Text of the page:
Derbyshire Police and Crime Commissioner Hardyal Dhindsa fielded topical questions on policing and crime during an online Q&A event with the public.
The Commissioner, joined by Derbyshire’s new Chief Constable Rachel Swann, welcomed 27 members of the public to the virtual chat where they responded to questions on a broad range of subjects from Covid-19 health restrictions through to concerns over national increases in fraud.
Commenting after the Q&A session, Mr Dhindsa said: “This was a hugely beneficial exercise helping us to keep in touch with our communities during these uncertain times and address pressing concerns on crime.
“The feedback has been really positive, and the residents who took part valued the opportunity to put their pertinent questions to myself and Mrs Swann.
“A number of subjects were covered during the session and I was grateful for the expert input of Mrs Swann who was on-hand to discuss some of the work going on behind-the-scenes to tackle key priorities. I would like to thank the Chief Constable and Chief Officer Team for their detailed responses and support on this event.”
Among a wide range of topics, the PCC and Chief Constable were asked about the force’s strategy for tackling the cuckooing of vulnerable adults in Derby – the term used to describe a situation in which drug dealers take over the home of a vulnerable person in order to use it as a base for ‘county lines’ drug trafficking.
In response, the Chief highlighted the work of Operation Trapped in the South Division, which covers Derby and was launched by the County Line Disruption Team to specifically tackle the risk of cuckooing. This work has resulted in prosecutions of offenders and the safeguarding of vulnerable people.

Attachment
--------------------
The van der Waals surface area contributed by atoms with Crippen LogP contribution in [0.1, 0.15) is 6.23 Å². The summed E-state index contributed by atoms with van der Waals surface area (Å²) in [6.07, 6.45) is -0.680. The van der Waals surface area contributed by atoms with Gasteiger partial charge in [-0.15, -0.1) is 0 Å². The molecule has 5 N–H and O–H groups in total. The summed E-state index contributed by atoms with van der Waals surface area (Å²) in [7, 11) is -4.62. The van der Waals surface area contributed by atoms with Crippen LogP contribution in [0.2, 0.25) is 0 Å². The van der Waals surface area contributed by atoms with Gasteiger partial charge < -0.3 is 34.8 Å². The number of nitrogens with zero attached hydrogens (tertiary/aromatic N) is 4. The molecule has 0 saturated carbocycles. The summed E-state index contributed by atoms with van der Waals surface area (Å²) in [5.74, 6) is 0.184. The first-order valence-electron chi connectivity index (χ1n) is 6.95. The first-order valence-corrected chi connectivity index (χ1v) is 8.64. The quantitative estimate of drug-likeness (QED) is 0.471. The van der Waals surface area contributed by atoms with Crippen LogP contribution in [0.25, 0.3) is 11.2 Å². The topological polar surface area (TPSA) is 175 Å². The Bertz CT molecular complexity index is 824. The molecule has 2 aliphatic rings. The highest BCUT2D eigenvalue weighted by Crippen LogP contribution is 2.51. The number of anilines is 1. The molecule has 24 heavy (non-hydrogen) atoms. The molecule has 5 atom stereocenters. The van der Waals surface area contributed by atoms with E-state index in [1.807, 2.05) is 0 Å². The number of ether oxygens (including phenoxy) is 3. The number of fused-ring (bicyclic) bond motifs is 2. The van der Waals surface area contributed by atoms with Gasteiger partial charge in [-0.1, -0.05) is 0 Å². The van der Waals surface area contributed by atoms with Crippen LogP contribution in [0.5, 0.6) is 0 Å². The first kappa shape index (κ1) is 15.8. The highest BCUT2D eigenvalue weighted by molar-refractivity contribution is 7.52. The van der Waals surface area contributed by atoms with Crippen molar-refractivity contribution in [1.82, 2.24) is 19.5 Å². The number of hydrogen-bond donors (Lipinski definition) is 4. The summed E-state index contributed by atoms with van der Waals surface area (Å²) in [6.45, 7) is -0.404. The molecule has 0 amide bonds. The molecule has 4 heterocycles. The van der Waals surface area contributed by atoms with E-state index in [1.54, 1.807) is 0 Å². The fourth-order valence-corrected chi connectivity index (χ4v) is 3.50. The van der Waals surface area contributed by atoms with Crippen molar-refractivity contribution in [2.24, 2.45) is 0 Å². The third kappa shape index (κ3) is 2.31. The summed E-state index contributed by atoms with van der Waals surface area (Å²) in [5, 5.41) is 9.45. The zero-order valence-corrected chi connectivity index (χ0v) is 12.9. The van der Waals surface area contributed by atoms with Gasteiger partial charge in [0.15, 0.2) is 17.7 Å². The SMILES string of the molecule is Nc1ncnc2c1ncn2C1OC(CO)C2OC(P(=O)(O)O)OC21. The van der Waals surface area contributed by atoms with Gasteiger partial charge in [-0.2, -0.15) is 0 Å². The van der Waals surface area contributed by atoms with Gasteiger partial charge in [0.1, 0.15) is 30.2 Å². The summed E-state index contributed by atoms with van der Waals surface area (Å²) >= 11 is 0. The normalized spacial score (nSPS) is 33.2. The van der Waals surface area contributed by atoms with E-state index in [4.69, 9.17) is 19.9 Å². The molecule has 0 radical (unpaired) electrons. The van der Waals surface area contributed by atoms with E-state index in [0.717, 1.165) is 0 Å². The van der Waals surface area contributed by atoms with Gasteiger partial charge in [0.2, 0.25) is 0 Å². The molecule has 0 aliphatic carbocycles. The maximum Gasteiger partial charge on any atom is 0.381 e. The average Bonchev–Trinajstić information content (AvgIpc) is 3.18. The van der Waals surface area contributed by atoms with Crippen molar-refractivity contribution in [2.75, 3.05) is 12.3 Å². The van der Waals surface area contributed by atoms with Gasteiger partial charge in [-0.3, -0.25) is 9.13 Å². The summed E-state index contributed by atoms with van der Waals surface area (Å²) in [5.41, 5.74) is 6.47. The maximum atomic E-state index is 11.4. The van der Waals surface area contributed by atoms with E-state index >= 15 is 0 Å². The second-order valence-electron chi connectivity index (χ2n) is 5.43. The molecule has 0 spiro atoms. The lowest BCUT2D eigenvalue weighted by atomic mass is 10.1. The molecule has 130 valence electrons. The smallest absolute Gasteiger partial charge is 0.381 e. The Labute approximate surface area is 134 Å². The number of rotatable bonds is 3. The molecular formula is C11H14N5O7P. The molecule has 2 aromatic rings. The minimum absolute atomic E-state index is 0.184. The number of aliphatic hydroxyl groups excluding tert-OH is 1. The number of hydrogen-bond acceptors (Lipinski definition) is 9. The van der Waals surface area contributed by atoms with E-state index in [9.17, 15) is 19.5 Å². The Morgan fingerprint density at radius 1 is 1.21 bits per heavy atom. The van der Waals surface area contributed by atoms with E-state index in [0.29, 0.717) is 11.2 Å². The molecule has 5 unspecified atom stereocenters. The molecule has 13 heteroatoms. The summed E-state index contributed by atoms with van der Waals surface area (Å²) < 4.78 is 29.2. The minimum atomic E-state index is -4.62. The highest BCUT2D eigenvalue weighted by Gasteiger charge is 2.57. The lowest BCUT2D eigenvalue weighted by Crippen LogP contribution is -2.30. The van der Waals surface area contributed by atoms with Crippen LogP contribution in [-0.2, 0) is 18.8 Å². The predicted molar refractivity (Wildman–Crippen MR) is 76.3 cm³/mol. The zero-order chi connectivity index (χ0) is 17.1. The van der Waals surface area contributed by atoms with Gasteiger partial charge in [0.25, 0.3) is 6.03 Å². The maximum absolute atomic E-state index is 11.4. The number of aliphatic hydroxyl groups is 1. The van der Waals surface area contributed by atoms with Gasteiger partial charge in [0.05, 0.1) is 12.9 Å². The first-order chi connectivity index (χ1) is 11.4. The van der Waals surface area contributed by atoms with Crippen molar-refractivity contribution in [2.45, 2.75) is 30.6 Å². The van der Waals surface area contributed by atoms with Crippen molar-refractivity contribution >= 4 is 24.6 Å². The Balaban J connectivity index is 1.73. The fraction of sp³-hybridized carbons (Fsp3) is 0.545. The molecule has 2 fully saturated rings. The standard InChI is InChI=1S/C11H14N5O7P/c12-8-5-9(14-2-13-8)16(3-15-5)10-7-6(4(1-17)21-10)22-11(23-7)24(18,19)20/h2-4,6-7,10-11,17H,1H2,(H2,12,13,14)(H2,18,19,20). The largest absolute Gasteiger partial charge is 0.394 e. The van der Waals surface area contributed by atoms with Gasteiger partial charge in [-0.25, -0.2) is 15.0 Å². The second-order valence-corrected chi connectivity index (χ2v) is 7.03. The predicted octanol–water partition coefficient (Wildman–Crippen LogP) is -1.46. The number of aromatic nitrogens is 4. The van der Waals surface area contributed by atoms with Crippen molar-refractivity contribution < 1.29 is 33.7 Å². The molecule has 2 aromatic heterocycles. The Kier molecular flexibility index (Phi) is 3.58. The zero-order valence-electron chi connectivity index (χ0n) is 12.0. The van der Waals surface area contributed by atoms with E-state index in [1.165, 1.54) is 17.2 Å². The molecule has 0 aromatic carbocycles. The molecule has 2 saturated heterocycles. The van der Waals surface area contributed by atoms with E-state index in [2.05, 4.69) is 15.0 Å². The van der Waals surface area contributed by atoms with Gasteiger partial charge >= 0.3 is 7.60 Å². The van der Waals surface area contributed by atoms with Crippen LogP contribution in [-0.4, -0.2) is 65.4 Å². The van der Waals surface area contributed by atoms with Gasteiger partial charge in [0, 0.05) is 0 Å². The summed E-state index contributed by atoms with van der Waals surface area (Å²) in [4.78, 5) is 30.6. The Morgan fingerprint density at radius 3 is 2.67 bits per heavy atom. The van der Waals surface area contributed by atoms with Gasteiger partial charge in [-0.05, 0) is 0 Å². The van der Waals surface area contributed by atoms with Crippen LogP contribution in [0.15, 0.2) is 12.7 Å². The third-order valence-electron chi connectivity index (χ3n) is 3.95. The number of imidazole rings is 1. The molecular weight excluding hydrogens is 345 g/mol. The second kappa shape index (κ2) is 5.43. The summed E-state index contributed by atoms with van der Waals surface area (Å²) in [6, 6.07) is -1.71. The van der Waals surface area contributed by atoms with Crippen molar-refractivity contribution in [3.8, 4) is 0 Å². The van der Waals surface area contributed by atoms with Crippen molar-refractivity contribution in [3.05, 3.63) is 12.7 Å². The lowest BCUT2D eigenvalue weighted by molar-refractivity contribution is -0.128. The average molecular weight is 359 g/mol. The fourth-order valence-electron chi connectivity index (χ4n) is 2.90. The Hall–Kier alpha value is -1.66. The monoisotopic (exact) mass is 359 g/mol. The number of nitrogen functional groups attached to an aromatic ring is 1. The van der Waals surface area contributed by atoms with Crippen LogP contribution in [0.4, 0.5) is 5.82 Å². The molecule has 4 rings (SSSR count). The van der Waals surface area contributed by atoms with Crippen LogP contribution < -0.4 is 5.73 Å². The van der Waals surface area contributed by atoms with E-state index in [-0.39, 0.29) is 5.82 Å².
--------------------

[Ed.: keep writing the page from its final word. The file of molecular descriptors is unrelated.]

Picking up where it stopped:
Following a question on the growth in fraud, the Chief highlighted the launch of the force’s new Vulnerability Fraud Investigation Team, which reviews every report made from Action Fraud to Derbyshire containing viable lines of enquiry and implements an investigative strategy.
The session heard how since the start of the pandemic, Derbyshire’s Fraud Protect Officer, supported by a Police volunteer, had recovered more than £400k of defrauded money.
Other questions focused on the police’s response to drink driving, parking problems, the non-emergency police 101 number and speeding motorists.
A recording of the meeting can be found here:
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Posted on Thursday 27th August 2020